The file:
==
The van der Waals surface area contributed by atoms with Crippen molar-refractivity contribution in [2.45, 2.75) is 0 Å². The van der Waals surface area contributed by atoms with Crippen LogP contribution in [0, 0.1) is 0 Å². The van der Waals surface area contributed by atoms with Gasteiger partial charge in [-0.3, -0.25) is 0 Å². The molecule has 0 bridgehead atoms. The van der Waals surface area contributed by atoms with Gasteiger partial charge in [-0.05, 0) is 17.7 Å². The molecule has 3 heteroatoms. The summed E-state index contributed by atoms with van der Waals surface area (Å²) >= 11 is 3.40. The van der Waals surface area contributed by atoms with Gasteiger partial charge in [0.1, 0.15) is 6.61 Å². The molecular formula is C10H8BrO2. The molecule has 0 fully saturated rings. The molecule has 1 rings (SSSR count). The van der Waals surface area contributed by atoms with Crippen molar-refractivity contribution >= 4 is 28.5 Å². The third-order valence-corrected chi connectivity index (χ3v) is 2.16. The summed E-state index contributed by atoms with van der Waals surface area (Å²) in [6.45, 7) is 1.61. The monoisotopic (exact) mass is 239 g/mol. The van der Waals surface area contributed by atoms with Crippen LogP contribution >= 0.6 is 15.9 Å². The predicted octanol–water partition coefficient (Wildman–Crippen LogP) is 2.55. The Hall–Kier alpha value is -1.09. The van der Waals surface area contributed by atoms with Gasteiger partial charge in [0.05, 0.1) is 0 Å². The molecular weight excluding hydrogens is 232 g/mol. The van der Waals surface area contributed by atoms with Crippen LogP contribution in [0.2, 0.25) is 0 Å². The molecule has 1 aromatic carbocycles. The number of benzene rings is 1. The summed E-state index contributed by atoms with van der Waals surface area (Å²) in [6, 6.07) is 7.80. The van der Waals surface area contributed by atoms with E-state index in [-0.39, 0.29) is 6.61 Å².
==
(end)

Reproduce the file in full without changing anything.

The van der Waals surface area contributed by atoms with Crippen molar-refractivity contribution in [2.45, 2.75) is 0 Å². The van der Waals surface area contributed by atoms with Crippen LogP contribution in [0, 0.1) is 0 Å². The van der Waals surface area contributed by atoms with Gasteiger partial charge in [-0.3, -0.25) is 0 Å². The molecule has 0 bridgehead atoms. The van der Waals surface area contributed by atoms with Gasteiger partial charge in [-0.05, 0) is 17.7 Å². The molecule has 3 heteroatoms. The summed E-state index contributed by atoms with van der Waals surface area (Å²) >= 11 is 3.40. The van der Waals surface area contributed by atoms with Gasteiger partial charge in [0.1, 0.15) is 6.61 Å². The molecular formula is C10H8BrO2. The molecule has 0 fully saturated rings. The molecule has 1 rings (SSSR count). The van der Waals surface area contributed by atoms with Crippen molar-refractivity contribution >= 4 is 28.5 Å². The third-order valence-corrected chi connectivity index (χ3v) is 2.16. The summed E-state index contributed by atoms with van der Waals surface area (Å²) in [6.45, 7) is 1.61. The monoisotopic (exact) mass is 239 g/mol. The van der Waals surface area contributed by atoms with Crippen LogP contribution >= 0.6 is 15.9 Å². The predicted octanol–water partition coefficient (Wildman–Crippen LogP) is 2.55. The Hall–Kier alpha value is -1.09. The van der Waals surface area contributed by atoms with Gasteiger partial charge in [0.05, 0.1) is 0 Å². The molecular weight excluding hydrogens is 232 g/mol. The van der Waals surface area contributed by atoms with Crippen LogP contribution in [0.2, 0.25) is 0 Å². The molecule has 1 aromatic carbocycles. The number of benzene rings is 1. The summed E-state index contributed by atoms with van der Waals surface area (Å²) in [6, 6.07) is 7.80. The van der Waals surface area contributed by atoms with E-state index in [-0.39, 0.29) is 6.61 Å².